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Old 01-02-2009, 11:08 AM   #1 (permalink)
CapitalEast
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Default Setting Bindings for different conditions

Hey Guys,
I'm new to the forums, and just started riding this year. I have gone out 6 times. New Years eve was my first time riding in powder (live on the east coast) and it was by far my best day of snowboarding, I was able to carve as good as I have been able to. My question to you guys is this, I went out the next day (New Years Day) and it was machine groomed, I had a much harder time turning, it's like I had to throw my weight hard to get the board to turn. I think my bindings are tuned wrong. I ride goofy, front binding is at 15 back is at 0. I found it hardest to transition from my heels to my toes the day after riding powder. I think I need to adjust the highback and binding angles, i've read the guides posted by snowolf and been looking around google, but I cant find anything that tells me what what changing different settings actually does, for example when I adjust my highback higher or lower, what will it do for me in terms of ease of turning.

I have 32 prospects, Burton Customs, and a board i'm too embarressed to mention...lol

Thx for your help.
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Old 01-02-2009, 11:16 AM   #2 (permalink)
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First off, don't be embarrassed about your board. If it is a price point board like 5150 or Sims or Lamar, you're just using it because you're new on it. It doesn't mean you're any less of a boarder. If I buy my wife a board, it isn't going to be a $600 Design like mine. It will probably be a 5150 with "cute" graphics because that's what she will need.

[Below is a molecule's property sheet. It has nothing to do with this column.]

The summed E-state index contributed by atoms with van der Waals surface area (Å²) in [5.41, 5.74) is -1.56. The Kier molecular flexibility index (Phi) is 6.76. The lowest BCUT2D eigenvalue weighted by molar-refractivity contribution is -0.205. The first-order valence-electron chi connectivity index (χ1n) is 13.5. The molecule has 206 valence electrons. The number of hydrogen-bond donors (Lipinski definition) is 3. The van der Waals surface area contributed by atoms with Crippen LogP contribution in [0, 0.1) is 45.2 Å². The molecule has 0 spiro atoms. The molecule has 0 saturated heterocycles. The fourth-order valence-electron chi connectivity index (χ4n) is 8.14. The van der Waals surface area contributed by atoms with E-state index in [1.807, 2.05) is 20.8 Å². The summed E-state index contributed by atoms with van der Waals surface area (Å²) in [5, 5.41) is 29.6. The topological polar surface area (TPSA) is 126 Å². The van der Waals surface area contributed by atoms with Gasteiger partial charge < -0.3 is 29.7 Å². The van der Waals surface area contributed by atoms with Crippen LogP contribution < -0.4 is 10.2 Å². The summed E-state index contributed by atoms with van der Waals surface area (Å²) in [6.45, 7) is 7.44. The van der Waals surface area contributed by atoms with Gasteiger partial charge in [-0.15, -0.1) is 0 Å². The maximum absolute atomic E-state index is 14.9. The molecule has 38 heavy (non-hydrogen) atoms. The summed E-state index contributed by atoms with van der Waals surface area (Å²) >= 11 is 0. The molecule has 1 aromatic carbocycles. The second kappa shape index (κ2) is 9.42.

That having been said, it is always easier to turn on powder than crud. I'd say make sure your edges are tuned. You're going to slide a little more just because of the nature of the crud you're on.

I think your stance is fine. You could try lessening the front angle a little and increasing the back and maybe it will make a difference to you. Something like 12/-3 is a decent directional stance. Or you could mix it up and try riding ducky. I don't think any of that will have a massive effect on your riding when it comes to crud.

EDIT: If you rotate your bindings to parallel with your board edge, you will transfer your power a little better, but it won't give you more traction.
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Old 01-02-2009, 01:01 PM   #3 (permalink)
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Thx for the reply,
Yeah the board, boots and bindings I got all in a $300 deal from Zumiez. The board is an Aperture, I think it's there house brand. I bought it after I went and rented twice. I figured that I would go enough to get good on it this season then upgrade the board. The boots and bindings seem to be decent. At the time that I bought the board I could just barley link turns, now I have much more control. I was just discouraged when I went out the day after riding out powder to find out that I couldnt turn as easily.


Traction I dont think is as much as the issue as the effort that I have to put into the board to get it to turn. I dont know if it was a function of settings I had or a function of the conditions. Probably more of the conditions. Unfortunatly for where I ride (Wachusett Mtn) in Central Mass, I'll probably riding alot more machine groomed/ice than powder.